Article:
Wednesday, April 10, 2013

Foods That Help Prevent Cataracts And Decrease Their Rate Of Progression - Recipe For Anti-Cataract Smoothie!

If you have eyes, read this post!

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Important Information about your Eyes
Even if your eyes are perfect right now, you should read this post. Why? Because the statistics on cataracts are shocking. 

* 20.5 million Americans age 40 and older have cataracts
* 50% of individuals 80 years and older have them.
* 3 million cataract surgeries are performed each year.

What Are Cataracts?
When the proteins in the lens of the eye are damaged, the lens can become cloudy making it difficult to read. Driving, especially at night, can also become difficult due to the increased sensitivity to light and glare. Vision can become blurred and clouded and the need for new eyeglass or contact lens prescriptions may be more frequent. This condition can eventually get bad enough to require surgery, a procedure where the natural lens is replaced and an artificial intraocular lens is implanted.  

My Personal Experience
Over ten years ago, during an eye exam, a doctor told me I was developing cataracts. I totally freaked out thinking I would soon be blind - and at such a young age (I was about 48 at the time). I probably developed these because, in my youth, I laid in the sun like a little salamander. I even smoked. But I didn't have any of the other risks such as diabetes, excess consumption of alcohol, family history of cataracts, high blood pressure, obesity or prolonged use of corticosteroids. I was, however, getting older and that certainly is a big risk factor.

I immediately started researching natural cures. I couldn't just sit around and wait for my lenses to become opaque. And even though cataract surgery is pretty common with a 98% success rate, the thought of someone cutting into my eyeballs sent chills down my spine.

The bad news is that once cataracts have formed, you can't get rid of them with diet but you can do a whole lot to prevent them or stop them in their tracks. But most doctors won't tell you that. Their advice is to wear sunglasses and stop driving at night. Gee, thanks.

But you can do more. Studies have shown a link between antioxidant vitamins, such as vitamin C and vitamin E, and the prevention of cataracts as well as a decrease in their progression. In addition, the carotenoids lutein and zeaxanthin appear to have a protective effect. (In fact, lutein and zeaxanthin are the only two carotenoids found in the retina and lens of the eye). Research has linked the high consumption of foods rich in lutein and zeaxanthin with a reduced risk of cataracts.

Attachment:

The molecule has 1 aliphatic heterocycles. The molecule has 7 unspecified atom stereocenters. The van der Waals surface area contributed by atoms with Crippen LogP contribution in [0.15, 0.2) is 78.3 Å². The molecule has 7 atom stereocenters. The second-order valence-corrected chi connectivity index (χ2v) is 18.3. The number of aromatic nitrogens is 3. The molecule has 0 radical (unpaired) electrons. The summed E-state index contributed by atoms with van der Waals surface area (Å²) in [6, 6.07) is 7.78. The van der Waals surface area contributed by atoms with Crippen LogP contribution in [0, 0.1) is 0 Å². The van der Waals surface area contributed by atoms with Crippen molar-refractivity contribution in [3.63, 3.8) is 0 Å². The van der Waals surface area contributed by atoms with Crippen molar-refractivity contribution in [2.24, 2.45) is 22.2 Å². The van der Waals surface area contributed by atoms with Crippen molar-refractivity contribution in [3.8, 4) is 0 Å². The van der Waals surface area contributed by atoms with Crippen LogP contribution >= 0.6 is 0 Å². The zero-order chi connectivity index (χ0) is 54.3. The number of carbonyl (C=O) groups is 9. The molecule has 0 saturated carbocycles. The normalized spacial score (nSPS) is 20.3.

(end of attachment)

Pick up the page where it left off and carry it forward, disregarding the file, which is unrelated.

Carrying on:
Vitamin C
The RDA for vitamin C for women is 75 mg and it's 90 mg for men. If you smoke, add another 35 mg to the daily requirement. 

This vitamin is very easy to get from food. Fruits like guava, kiwi, papaya, strawberries, blueberries, lemons, oranges, and grapefruit are good sources of vitamin C as are vegetables such as bell peppers, mustard spinach, kale, broccoli, Brussels sprouts and tomatoes. 

Vitamin E
The RDA for natural vitamin E, for adults, is 22 IU (15 mg).

Vitamin E is a bit harder to get from food but the best sources are sunflower seeds, almonds, hazelnuts, wheat germ oil and avocado. Other sources include kiwi, dandelion greens, peppers, butternut squash and parsnips. 

Lutein and Zeaxanthin
Although there is no RDA for lutein and zeaxanthin, experts suggest that a minimum of 6 to 8 mg be consumed daily to achieve health benefits. 

Getting sufficient lutein and zeaxanthin is easy if you eat your greens. A single cup of cooked or raw kale provides over 20 mg! Other great sources are spinach, collards and turnip greens. Broccoli, corn, peas, lettuce and Brussels sprouts also contain these critical carotenoids. But to increase their absorption, always eat them with some healthy fats such as cold-pressed flaxseed or hemp oil, extra virgin olive oil, raw nuts or avocados.

Note: Although carrots are great for the eyes, I left them out of this smoothie because they are high in beta-carotene. Recent studies show that beta-carotene can interfere with the absorption of lutein and zeaxanthin. So if it's lutein and zeaxanthin you are after, it may be best not to consume vegetables high in beta-carotene in the same meal. 

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This simple smoothie can give you your daily requirement of the antioxidant vitamins C and E and 20 mg of the critical carotenoids, lutein and zeaxanthin per serving.

Anti-Cataract Smoothie
Vegan, Mostly Raw, Gluten Free
[makes 2 servings]
Requires High Speed Blender (such as a Vitamix or Blendtec)

1 cup frozen blueberries
1 1/2 cups raw kale
1 orange, peeled, seeds removed
2 cups cold, Almond Breeze almond milk
2 tablespoons raw sunflower seeds
1 teaspoon cold pressed flaxseed oil

Blend all ingredients, except the flaxseed oil,  in a high speed blender until smooth. 
Add flaxseed oil and blend briefly to combine.
Serve immediately.

Anti-Cataract Smoothie

Per serving: 206 calories, 11 g total fat, 0.7 g saturated fat, 1,388 mg omega-3 and 2,513 omega-6 fatty acids, 0 mg cholesterol, 5 g protein, 26 g carbohydrates, 6 g dietary fiber and 203 mg sodium. It also provides 20 mg lutein/zeaxanthin, 97 mg vitamin C and 14 mg vitamin E.

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